“We’re focused on that day. We need to be focused on the next day, too,” Blinken told reporters. The foundation of lasting peace, he said, is a path ultimately leading to a Palestinian state, a goal that Israeli Prime Minister Benjamin Netanyahu has long opposed.
Lessons from Iraq, Afghanistan, Haiti
US officials have said privately that they and their Israeli counterparts have talked about learning lessons from Washington’s attacks on Iraq and Afghanistan and the subsequent lack of preparedness.
Options that US officials have discussed include the creation of a multinational force to maintain order. Its composition may include a mix of some European or Arab countries, although no government has openly expressed interest in joining such a force.
US President Joe Biden, who ended Washington’s two-decade military presence in Afghanistan in 2021, will be unlikely to engage in direct military action in a new foreign conflict as he seeks re-election in 2024.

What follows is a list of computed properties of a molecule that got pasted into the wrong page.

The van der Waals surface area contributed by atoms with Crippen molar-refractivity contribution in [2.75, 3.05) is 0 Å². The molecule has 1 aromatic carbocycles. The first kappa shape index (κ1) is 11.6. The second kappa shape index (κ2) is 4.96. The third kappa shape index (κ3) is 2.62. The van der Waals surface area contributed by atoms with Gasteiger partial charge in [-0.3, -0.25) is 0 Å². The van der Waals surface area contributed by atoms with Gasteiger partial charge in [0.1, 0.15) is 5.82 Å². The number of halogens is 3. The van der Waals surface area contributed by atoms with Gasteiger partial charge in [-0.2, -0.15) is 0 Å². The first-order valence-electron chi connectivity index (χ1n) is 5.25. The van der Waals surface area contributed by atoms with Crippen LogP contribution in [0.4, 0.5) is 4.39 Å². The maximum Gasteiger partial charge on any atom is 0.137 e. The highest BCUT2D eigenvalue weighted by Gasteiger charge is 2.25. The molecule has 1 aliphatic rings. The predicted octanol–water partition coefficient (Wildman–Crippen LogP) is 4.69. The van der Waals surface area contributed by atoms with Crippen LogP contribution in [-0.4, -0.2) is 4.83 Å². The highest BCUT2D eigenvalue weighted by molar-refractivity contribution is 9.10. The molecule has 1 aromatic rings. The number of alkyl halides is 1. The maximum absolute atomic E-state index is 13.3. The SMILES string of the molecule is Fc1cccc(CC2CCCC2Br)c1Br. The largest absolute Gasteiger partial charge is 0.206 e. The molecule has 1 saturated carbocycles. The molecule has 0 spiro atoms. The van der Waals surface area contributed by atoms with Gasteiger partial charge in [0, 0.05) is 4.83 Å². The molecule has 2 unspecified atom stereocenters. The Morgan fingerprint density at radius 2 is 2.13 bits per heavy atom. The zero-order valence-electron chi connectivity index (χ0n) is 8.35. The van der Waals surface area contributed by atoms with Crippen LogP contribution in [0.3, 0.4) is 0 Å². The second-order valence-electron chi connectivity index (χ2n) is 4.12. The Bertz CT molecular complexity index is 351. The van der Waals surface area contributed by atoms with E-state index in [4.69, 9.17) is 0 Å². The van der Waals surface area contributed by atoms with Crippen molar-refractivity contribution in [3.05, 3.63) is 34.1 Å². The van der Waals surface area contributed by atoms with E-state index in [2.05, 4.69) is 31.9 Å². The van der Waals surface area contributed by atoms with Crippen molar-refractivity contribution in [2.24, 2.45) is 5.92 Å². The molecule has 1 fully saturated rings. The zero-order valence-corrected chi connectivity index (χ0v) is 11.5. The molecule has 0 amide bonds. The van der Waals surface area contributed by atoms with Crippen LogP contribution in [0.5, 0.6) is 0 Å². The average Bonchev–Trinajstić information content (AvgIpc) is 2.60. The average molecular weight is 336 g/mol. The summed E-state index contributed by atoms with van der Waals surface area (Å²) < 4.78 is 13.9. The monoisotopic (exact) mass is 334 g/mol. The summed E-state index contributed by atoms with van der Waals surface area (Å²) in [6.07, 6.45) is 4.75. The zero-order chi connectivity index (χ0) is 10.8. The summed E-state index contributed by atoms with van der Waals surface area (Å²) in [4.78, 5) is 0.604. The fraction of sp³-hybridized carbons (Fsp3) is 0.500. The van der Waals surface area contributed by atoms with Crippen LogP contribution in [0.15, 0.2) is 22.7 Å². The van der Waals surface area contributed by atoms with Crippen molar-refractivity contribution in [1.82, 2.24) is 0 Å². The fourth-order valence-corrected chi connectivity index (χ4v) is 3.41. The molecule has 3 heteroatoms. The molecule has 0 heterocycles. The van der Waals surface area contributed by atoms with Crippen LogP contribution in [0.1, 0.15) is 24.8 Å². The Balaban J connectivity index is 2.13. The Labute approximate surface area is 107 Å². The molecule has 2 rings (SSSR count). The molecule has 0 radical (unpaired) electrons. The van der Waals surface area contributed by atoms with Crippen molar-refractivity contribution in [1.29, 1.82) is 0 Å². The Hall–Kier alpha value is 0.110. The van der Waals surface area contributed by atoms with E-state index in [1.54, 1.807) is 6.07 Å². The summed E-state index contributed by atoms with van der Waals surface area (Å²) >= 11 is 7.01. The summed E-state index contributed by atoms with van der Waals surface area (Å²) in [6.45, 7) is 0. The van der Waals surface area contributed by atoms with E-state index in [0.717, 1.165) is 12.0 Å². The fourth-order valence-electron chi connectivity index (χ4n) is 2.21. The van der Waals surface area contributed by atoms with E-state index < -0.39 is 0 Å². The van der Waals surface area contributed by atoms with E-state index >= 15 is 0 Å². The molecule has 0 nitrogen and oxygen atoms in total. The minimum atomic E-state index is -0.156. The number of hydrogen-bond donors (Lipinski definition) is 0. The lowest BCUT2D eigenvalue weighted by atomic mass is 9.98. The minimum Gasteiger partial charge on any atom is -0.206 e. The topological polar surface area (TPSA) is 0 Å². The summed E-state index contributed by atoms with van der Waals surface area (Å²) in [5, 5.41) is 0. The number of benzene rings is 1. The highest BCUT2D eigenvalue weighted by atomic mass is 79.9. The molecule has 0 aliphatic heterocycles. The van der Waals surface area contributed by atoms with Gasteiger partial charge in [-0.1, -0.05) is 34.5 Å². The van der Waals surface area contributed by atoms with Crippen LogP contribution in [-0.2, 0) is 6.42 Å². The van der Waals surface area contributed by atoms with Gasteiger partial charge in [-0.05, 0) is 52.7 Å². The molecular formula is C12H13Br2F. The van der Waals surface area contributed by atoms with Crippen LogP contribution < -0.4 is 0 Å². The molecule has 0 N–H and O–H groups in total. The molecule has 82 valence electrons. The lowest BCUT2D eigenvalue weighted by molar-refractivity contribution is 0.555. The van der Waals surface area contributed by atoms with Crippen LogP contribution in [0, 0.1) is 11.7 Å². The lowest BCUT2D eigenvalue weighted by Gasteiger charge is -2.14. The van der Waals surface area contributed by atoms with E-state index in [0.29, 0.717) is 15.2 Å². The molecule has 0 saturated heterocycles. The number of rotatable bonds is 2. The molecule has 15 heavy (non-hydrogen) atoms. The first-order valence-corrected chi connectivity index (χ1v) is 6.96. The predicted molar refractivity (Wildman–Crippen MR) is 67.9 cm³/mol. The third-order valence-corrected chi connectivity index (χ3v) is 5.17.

Some policy analysts have also floated the idea of deploying a UN-backed force in Gaza – either a formal UN peacekeeping force, as it does on the Israel–Lebanon border, or a multinational force with UN approval.
But diplomats say there has been no discussion at the United Nations about such a move, which would require consensus among the 15 members of the UN Security Council.
Such missions often face major obstacles. In October 2022, Haiti asked for international help to fight violent gangs. A year later the UN Security Council authorized a foreign protection mission, which was delayed by the struggle to find a country willing to lead it. Kenya stepped up, but Haiti is still waiting for the mission to arrive.